Workplace Violence Policy – Is yours up to speed?

What types of conduct does your written workplace violence prevention policy define and include? If it is only limited to actual physical violence it will fall short of recent standards. Such standards set by the Occupational Safety and Health Administration (OSHA — see directive CPL 02-01-052 dated 9/8/11) and ASIS/SHRM’s Workplace Violence Prevention and Intervention — American National Standard document both define workplace violence with fairly broad language. In order for your policy to provide some hope of prevention, as well as a reasonable defense in court, the following types of activity and conduct must be addressed by the policy:

– Criminal activity within the workspace
– Customer /client / patient confrontations
– Personal partner abuse/ domestic violence spilling into the workspace
– Aggressive co-worker issues such as abusive emails, verbal threats, hostile intimidation, and any other unacceptable behavior that invokes fear in the workspace
– Bullying and Cyber-bullying

Much of this conduct is subject to assessment of `degree’, especially bullying, but your policy should give clear examples of what the unacceptable conduct could be. Absent written directives forbidding such behavior, often nobody is willing to recognize it as workplace violence related and therefore it goes unreported. This will not only assure its continuation, but will probably be interpreted as acceptance and lead to more drastic, or aggressive, conduct. If it seems like there might be some spillover into other policies governing employee conduct, like into Harassment Prevention Policy, so be it. You still want to address the unacceptable behavior, see that it is reported, and take action to stop it. If abusive or aggressive conduct is addressed by more than one policy, that’s fine.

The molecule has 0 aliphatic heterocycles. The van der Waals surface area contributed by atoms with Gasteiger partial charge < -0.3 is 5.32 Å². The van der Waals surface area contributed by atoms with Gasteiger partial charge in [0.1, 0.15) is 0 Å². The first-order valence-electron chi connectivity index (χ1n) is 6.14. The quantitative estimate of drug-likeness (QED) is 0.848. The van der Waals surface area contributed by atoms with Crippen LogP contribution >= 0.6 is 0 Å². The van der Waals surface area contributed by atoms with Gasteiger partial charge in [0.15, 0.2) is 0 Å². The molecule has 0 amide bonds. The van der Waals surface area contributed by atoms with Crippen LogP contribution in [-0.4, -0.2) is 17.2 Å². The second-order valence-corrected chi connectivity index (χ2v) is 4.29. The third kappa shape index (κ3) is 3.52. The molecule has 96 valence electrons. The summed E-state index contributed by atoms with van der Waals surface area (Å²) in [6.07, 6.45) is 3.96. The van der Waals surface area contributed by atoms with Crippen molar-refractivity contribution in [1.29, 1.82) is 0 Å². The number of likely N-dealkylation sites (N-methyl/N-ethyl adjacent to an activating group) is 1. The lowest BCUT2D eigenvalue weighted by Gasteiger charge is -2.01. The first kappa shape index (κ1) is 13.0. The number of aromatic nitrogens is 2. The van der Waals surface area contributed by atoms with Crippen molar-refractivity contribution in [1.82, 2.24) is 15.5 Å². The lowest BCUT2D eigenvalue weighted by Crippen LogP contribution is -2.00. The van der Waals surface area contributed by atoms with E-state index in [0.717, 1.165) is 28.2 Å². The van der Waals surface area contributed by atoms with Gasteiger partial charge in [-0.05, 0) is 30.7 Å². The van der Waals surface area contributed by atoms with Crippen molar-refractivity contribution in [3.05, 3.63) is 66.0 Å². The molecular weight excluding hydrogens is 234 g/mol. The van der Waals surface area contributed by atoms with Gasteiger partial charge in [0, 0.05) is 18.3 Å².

To be effective the Workplace Violence Policy has to be understood by the workforce and the only method for achieving that is through training. This training has to be done at the employee level for all. Employees actually have to be considered your first line of reporting responsibility. They should learn the behavioral red flags and the reporting requirements expected. Training also has to be done for the supervisors who are going to be your second line of responsibility to investigate the issues. Then the Case Assessment Team should be given even more specific training as to how the policy is to be applied and enforced.

Workplace courtesy and safety should be a simple issue of applying those universal rules of behavior we all should have learned by the time we were 5 years old. It has however become a complicated issue with social and legal consequences for both the perpetrators and the companies/organizations that fail to control them.

Check out our whole Workplace Violence Prevention series of training courses at